Chancellor of the Exchequer, Rishi Sunak, relented to the pressure last night (27 April 2020) and announced that small firms are to get access to 100% Government-backed loans from next week.
"Hurrah", said many relieved small businesses and their lobby groups.
Catchily titled "The Bounce Back Loan Scheme", the maximum loan amount is £50,000 or 25% of annual turnover and it will only require completion of a two-page self-certification form on-line to apply.
The money is promised to be in bank accounts within days of applying.
There aren't any details yet on interest rates - we assume these will be dictated by the lenders with some Government oversight to prevent profiteering - although it is stated that there will be no capital or interest repayments for the first 12 months, and the Government will cover the interest for this period. Loan terms will be up to six years.
If you're a small business owner, you may well be thinking why wouldn't you apply and, indeed, why wouldn't you?
We can understand Rishi Sunak's reluctance to agree to 100% guarantees earlier. He has, in a stroke, made it very difficult for the lenders to decline an application without risking a media storm.
As we understand it, the application will only require the applicant to self-certify that their business was "not undertaking in difficulty" (which is government speak for "viable") on 31 Dec 2019 and for the lender to do a very simple viability test based on some balance sheet metrics. The inference is that the lender is expected to agree in the significant majority of cases.
This is a fantastic, perhaps life-saving, initiative for the very many credible small businesses out there that are struggling to get through the lockdown, but it is also open season for the opportunist and it remains to be seen how the lenders will sort one from the other.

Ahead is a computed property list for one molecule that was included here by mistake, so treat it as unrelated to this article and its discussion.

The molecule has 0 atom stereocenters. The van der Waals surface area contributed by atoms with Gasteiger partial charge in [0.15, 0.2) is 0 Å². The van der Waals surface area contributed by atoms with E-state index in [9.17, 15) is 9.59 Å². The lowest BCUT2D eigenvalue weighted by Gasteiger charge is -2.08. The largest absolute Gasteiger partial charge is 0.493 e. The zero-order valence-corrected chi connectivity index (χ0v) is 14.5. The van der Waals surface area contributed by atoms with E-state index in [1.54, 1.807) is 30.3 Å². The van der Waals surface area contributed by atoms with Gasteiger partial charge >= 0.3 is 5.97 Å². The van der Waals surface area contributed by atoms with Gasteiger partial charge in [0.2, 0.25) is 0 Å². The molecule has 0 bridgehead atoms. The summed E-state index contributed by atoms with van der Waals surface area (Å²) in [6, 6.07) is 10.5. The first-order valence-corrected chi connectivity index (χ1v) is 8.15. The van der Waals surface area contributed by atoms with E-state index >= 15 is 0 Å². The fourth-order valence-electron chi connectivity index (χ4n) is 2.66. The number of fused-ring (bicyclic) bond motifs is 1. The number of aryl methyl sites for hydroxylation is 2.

In his speech in the House of Commons, the Chancellor alluded to the risk when justifying why the guarantee was capped to loans of £50,000 and not extended to larger loans, which remain only 80% guaranteed.
He said: "We should not ask the ordinary tax-payers of today and tomorrow to bear the entire risk of lending almost unlimited sums to businesses who many, in some cases, have little propsect of paying those loans back, and not necessarily because of the impact of the coronavirus".
Quite. The sums might now be limited, but there's going to be a lot of marginal businesses applying and the risk of non-repayment remains a substantial one. No doubt that's seen as part of the price of the crisis.
The scheme launches on 4 May 2020 and we'll see then what, if any hurdles, exist to loans being agreed.
While you are unlikely to need any help with applying for a Bounce Back Loan, please still talk to us if you are in any doubt about what to do. We can help you work out your total finance requirements and what the right combination of products is likely to be - not just for the duration of the crisis, but into the future too. We are also here to support applications for CBILS loans, which remain a lengthy and admin heavy process.
By: Neil Edwards<< Back to latest blogs